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Review: Cape Town Opera’s Orphée et Eurydice

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Matthew Wild’s latest production, Orphée et Eurydice, based on the ancient Greek tragedy, sees a magnificent performance from the Cape Town Opera Chorus and the accompanying orchestra. Held at the Baxter Theatre, the classic performance has an air of eclectic variation, a result of the attention to detail and innovative stylistic choice.

Being new to Opera, terms such as libretto and even ‘surtitles’ were foreign to me. But after an online cram session before the show, I was eager to experience this classic art form that has stood the test of time.

Going into the performance as a ‘newbie’ brought on a child-like excitement that was only surpassed by the sheer complexity of Matthew Wild’s unique take on the classic opera.

Orphée et Eurydice is the story of Greek musician and poet Orpheus’ grief over the sudden death of his young wife, Eurydice, and his challenging journey into the Underworld to resurrect her – but with a twist.

Cape Town Opera’s rendition of the opera had the three leads – Orphée, Eurydice and Amour – played by females, spurring the imagination of the audience and making the space personal and inclusive. The casting choice showed that a story of love and loss is for everyone and a stranger to none.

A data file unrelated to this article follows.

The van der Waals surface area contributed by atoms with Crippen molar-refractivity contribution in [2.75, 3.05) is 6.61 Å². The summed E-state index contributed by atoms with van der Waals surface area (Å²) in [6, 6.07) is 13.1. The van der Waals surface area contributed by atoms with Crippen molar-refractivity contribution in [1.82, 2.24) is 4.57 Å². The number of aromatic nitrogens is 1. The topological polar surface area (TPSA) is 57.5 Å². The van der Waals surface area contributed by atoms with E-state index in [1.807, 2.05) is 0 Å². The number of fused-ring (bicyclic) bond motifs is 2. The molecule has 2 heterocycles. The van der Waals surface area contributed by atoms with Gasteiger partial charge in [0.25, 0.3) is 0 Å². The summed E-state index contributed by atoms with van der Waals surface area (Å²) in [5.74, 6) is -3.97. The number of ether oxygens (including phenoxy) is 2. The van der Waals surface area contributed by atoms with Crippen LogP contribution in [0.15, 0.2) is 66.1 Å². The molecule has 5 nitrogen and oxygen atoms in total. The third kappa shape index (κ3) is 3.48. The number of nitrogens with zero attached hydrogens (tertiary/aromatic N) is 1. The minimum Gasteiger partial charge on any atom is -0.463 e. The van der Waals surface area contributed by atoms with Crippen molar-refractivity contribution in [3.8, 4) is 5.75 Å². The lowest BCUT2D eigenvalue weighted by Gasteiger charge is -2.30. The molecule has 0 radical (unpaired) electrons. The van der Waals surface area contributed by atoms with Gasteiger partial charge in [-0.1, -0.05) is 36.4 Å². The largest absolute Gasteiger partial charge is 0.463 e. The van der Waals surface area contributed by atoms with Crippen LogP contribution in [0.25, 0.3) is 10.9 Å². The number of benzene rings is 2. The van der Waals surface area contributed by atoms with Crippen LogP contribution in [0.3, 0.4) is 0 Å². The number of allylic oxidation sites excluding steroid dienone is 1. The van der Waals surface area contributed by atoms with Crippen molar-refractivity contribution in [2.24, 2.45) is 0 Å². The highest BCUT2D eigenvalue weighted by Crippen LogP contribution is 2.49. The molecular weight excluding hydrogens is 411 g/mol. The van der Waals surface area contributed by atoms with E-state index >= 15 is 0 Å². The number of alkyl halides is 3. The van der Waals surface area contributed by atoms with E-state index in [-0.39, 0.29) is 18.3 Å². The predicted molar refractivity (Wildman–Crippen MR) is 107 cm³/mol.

Hip hop and contemporary dance were also added into the mix, a nod to Orphée et Eurydice’s 18th-century composer Christoph Gluck, who was one of the first composers to break the mold of ‘stiff’ and traditional operatic performances.

The dancers’ frantic moves while wearing animal masks and waving knives creates a sensation of violence – the perfect way to portray the demons tormenting Orphée.

One scene saw a dancer with limbs swerving, twisting, moving in a simultaneously fluid and unnatural bop. I found my attention locked, videos coming to mind of odd gymnasts getting into and out of an intimidatingly small box. It should be painful, it makes you a bit uncomfortable but keeps you intrigued. Who knew that modern dance styles could work to enhance themes in ancient Greek tragedy?

The final scene was my favourite. A semi-transparent screen slid down between the audience and the performers, a projection of Orphée and Eurydice cast onto the stage during one final gripping act. Rather juxtaposed, the projection overlapped with the cast and into the background, while the performance continued. The effect was surreal as if the overture were being reenacted in tandem to the opera’s conclusion.

Orphée et Eurydice was a great introduction to the world of opera. The performance was quite simply astounding and the small attention to detail rounded it all as an interesting new take on an ancient theme. The production is on until September 7 and it would be remiss not to take advantage.

Yusuf Latief

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